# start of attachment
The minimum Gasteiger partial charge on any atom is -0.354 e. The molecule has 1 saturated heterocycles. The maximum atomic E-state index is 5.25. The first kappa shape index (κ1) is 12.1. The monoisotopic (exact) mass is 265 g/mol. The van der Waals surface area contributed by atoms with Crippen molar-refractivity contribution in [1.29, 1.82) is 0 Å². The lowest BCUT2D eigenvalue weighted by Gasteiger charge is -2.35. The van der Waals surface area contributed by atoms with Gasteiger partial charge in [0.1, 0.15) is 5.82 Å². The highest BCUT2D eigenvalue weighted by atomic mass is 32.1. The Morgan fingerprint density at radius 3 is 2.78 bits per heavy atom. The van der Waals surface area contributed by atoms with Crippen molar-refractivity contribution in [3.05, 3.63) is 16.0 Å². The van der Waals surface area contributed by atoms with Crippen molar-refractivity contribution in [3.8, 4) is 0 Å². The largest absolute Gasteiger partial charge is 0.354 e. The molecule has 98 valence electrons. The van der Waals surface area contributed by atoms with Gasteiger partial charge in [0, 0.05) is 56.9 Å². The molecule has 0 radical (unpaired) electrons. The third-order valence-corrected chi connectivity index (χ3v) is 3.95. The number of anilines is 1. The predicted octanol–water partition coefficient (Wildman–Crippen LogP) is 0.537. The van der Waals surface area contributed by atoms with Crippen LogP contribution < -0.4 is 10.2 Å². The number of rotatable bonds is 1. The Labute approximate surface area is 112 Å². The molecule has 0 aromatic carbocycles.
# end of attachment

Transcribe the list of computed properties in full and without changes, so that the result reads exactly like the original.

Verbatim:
The minimum Gasteiger partial charge on any atom is -0.354 e. The molecule has 1 saturated heterocycles. The maximum atomic E-state index is 5.25. The first kappa shape index (κ1) is 12.1. The monoisotopic (exact) mass is 265 g/mol. The van der Waals surface area contributed by atoms with Crippen molar-refractivity contribution in [1.29, 1.82) is 0 Å². The lowest BCUT2D eigenvalue weighted by Gasteiger charge is -2.35. The van der Waals surface area contributed by atoms with Gasteiger partial charge in [0.1, 0.15) is 5.82 Å². The highest BCUT2D eigenvalue weighted by atomic mass is 32.1. The Morgan fingerprint density at radius 3 is 2.78 bits per heavy atom. The van der Waals surface area contributed by atoms with Crippen molar-refractivity contribution in [3.05, 3.63) is 16.0 Å². The van der Waals surface area contributed by atoms with Crippen molar-refractivity contribution in [3.8, 4) is 0 Å². The largest absolute Gasteiger partial charge is 0.354 e. The molecule has 98 valence electrons. The van der Waals surface area contributed by atoms with Gasteiger partial charge in [0, 0.05) is 56.9 Å². The molecule has 0 radical (unpaired) electrons. The third-order valence-corrected chi connectivity index (χ3v) is 3.95. The number of anilines is 1. The predicted octanol–water partition coefficient (Wildman–Crippen LogP) is 0.537. The van der Waals surface area contributed by atoms with Crippen LogP contribution < -0.4 is 10.2 Å². The number of rotatable bonds is 1. The Labute approximate surface area is 112 Å². The molecule has 0 aromatic carbocycles.